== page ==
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To evaluate attention deficit in Alzheimer's disease (AD) and its relationship to attention deficits associated with aging and with medications altering alertness. Ten patients with probable AD, 10 healthy old controls, and 15 young controls performed a covert orienting of spatial attention task. Young controls performed the task an additional time...
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We examined cognition on a wide range of standardized neuropsychological tests in two groups of optimally healthy, elderly volunteers. One was composed of community-dwelling, functionally independent individuals aged 84 years and older, and the other group was nearly 20 years younger. The effect of aging was greatest on visual perceptual and constr...
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To evaluate the utility of a recently reported simple measure of brain atrophy on MR imaging, the interuncal distance (IUD). Measurements of the IUD were made over a 12-month interval in 10 patients with probable early Alzheimer disease and in a comparison group of age-matched healthy control subjects. The measurements were made in both the transax...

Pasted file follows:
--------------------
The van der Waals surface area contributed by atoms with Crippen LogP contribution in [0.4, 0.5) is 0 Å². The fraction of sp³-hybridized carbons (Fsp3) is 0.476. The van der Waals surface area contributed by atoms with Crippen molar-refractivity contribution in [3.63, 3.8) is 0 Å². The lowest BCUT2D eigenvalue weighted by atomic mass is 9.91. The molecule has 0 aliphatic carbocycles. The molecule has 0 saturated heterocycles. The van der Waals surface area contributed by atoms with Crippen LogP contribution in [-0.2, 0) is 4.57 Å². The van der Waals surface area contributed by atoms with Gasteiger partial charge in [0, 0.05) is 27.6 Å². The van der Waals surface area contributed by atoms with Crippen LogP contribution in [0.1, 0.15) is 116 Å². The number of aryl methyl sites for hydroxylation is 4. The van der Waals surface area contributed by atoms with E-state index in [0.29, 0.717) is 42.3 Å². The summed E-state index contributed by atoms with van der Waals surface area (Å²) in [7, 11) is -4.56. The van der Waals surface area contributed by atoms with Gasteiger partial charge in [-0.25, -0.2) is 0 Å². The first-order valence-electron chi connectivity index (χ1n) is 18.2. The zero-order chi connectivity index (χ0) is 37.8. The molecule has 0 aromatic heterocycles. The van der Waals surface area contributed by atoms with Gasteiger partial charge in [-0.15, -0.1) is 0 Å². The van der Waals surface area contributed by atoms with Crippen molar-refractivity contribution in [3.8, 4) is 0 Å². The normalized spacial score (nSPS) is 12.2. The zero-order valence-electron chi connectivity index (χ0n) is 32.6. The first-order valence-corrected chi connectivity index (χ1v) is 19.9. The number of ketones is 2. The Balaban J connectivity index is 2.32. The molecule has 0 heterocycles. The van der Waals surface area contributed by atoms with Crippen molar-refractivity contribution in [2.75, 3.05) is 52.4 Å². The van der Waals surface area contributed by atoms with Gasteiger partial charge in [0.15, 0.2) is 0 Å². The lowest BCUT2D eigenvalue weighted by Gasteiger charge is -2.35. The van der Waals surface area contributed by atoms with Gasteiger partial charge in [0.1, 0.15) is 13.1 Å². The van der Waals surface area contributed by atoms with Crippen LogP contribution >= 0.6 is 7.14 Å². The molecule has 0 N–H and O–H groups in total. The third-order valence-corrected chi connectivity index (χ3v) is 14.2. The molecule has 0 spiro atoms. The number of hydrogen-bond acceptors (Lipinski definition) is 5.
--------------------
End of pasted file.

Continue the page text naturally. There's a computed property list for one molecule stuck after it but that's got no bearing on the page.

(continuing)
Article
The effect of financial incentives on Rey AVLT recognition memory performance was assessed. Clinically referred mild head trauma (MHT) patients with financial incentives were compared to patients with neurologically documented brain dysfunction who did not have financial incentives. The MHT group was subdivided into a group with strong performance...
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To test reports that beta blockers, particularly lipophilic forms, impair cognitive function and cause psychiatric disturbances. Randomized, double-blind, controlled crossover trial with eight-week treatment periods. Sequential sample of 42 male veterans, with untreated diastolic blood pressures (DBP) between 90 and 110 mmHg, aged 35-64 years. Prop...